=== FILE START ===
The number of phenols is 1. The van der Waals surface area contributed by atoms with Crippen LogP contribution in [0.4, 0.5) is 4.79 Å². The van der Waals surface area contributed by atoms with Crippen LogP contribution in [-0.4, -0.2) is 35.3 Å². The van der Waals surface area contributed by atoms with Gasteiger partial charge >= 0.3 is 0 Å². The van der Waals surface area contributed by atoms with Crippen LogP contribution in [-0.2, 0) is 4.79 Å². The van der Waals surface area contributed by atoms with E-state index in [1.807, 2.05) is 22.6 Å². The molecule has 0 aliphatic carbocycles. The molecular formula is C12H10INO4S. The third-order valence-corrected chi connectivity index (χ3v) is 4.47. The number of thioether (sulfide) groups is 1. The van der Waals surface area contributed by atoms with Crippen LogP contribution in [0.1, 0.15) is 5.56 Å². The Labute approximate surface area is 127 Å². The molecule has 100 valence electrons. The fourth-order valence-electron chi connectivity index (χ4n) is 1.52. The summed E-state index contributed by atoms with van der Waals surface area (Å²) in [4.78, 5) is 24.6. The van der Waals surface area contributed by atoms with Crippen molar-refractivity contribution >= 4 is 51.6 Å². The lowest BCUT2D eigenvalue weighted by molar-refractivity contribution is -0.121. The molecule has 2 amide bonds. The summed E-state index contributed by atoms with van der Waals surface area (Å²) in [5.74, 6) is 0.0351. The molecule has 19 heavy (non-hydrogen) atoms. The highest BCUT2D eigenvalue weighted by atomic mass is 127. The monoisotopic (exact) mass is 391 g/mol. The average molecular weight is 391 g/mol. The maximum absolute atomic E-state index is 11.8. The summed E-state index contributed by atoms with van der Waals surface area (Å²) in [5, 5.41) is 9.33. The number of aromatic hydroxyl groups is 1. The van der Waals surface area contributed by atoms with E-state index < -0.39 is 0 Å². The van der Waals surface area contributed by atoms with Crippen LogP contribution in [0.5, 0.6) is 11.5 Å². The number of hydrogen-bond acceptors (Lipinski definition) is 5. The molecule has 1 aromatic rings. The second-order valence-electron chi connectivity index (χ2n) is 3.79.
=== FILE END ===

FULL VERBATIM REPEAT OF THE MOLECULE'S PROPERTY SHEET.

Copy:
The number of phenols is 1. The van der Waals surface area contributed by atoms with Crippen LogP contribution in [0.4, 0.5) is 4.79 Å². The van der Waals surface area contributed by atoms with Crippen LogP contribution in [-0.4, -0.2) is 35.3 Å². The van der Waals surface area contributed by atoms with Gasteiger partial charge >= 0.3 is 0 Å². The van der Waals surface area contributed by atoms with Crippen LogP contribution in [-0.2, 0) is 4.79 Å². The van der Waals surface area contributed by atoms with E-state index in [1.807, 2.05) is 22.6 Å². The molecule has 0 aliphatic carbocycles. The molecular formula is C12H10INO4S. The third-order valence-corrected chi connectivity index (χ3v) is 4.47. The number of thioether (sulfide) groups is 1. The van der Waals surface area contributed by atoms with Crippen LogP contribution in [0.1, 0.15) is 5.56 Å². The Labute approximate surface area is 127 Å². The molecule has 100 valence electrons. The fourth-order valence-electron chi connectivity index (χ4n) is 1.52. The summed E-state index contributed by atoms with van der Waals surface area (Å²) in [4.78, 5) is 24.6. The van der Waals surface area contributed by atoms with Crippen molar-refractivity contribution >= 4 is 51.6 Å². The lowest BCUT2D eigenvalue weighted by molar-refractivity contribution is -0.121. The molecule has 2 amide bonds. The summed E-state index contributed by atoms with van der Waals surface area (Å²) in [5.74, 6) is 0.0351. The molecule has 19 heavy (non-hydrogen) atoms. The highest BCUT2D eigenvalue weighted by atomic mass is 127. The monoisotopic (exact) mass is 391 g/mol. The average molecular weight is 391 g/mol. The maximum absolute atomic E-state index is 11.8. The summed E-state index contributed by atoms with van der Waals surface area (Å²) in [5, 5.41) is 9.33. The number of aromatic hydroxyl groups is 1. The van der Waals surface area contributed by atoms with E-state index < -0.39 is 0 Å². The van der Waals surface area contributed by atoms with Crippen LogP contribution in [0.5, 0.6) is 11.5 Å². The number of hydrogen-bond acceptors (Lipinski definition) is 5. The molecule has 1 aromatic rings. The second-order valence-electron chi connectivity index (χ2n) is 3.79.